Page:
Jodhpur is a twisting city of centuries-old buildings painted in stunning pastel blue. The sprawling old city spreads chaotically under the shadow of the massive fort; from its ramparts, Jodphur looks no different than it must have five hundred years ago. But while the real estate is ancient, the kids are thoroughly modern.
So engrossed were these kids in the four screens they were watching (Grand Theft Auto, Grand Theft Auto, Grand Theft Auto, and Tekken Tag) that they didn’t notice us taking pictures. And unlike every other kid we ran across in the city, they didn’t mug our camera when they did finally spot us; instead, they just went back to the game.
Earlier in the day, we’d come across a wedding procession — dancing men, a blushing groom, drums, and a brass band blaring off-key fanfares — making its way through the narrow lanes to some lucky bride’s house. Having given up music when I moved to India, I wanted to grab the trombone, learn the simple licks, and join in the fun.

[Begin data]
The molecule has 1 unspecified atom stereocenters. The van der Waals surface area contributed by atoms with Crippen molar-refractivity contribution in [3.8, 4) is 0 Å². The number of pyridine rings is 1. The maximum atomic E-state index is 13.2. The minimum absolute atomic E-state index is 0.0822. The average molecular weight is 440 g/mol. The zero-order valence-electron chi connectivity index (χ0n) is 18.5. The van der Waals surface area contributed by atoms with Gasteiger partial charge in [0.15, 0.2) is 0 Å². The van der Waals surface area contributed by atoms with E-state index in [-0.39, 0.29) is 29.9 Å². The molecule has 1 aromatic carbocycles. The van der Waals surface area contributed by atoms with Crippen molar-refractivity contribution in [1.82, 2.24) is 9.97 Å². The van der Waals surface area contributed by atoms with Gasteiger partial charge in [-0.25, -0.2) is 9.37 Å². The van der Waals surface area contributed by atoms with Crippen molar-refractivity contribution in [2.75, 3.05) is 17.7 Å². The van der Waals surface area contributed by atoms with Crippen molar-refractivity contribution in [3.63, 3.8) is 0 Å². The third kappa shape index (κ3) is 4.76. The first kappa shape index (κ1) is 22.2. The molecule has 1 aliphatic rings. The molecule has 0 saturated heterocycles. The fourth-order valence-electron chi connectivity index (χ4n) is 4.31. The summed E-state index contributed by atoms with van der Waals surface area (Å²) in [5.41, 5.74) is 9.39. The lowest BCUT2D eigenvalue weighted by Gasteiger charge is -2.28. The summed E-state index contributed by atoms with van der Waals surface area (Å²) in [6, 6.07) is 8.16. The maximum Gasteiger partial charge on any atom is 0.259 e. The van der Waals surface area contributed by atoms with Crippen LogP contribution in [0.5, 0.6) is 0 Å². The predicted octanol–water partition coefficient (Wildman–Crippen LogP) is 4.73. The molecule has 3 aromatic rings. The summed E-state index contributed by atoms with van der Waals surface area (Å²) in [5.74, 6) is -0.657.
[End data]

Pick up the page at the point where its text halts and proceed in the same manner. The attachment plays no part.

And now, coming across the gamers, I felt the same longing. I wanted to put my two-rupee coin on the counter (a coin close enough in size to the quarter that the metallic thunk on the clear plastic surface might feel as satisfying) and get my turn to kick ass.
But I was never any good at Tekken. If it had been Mortal Kombat III, then the streets of Jodhpur would still be ringing with the Legend of the Gora Kabal.
(Check back tomorrow for many more pics of Jodhpur.)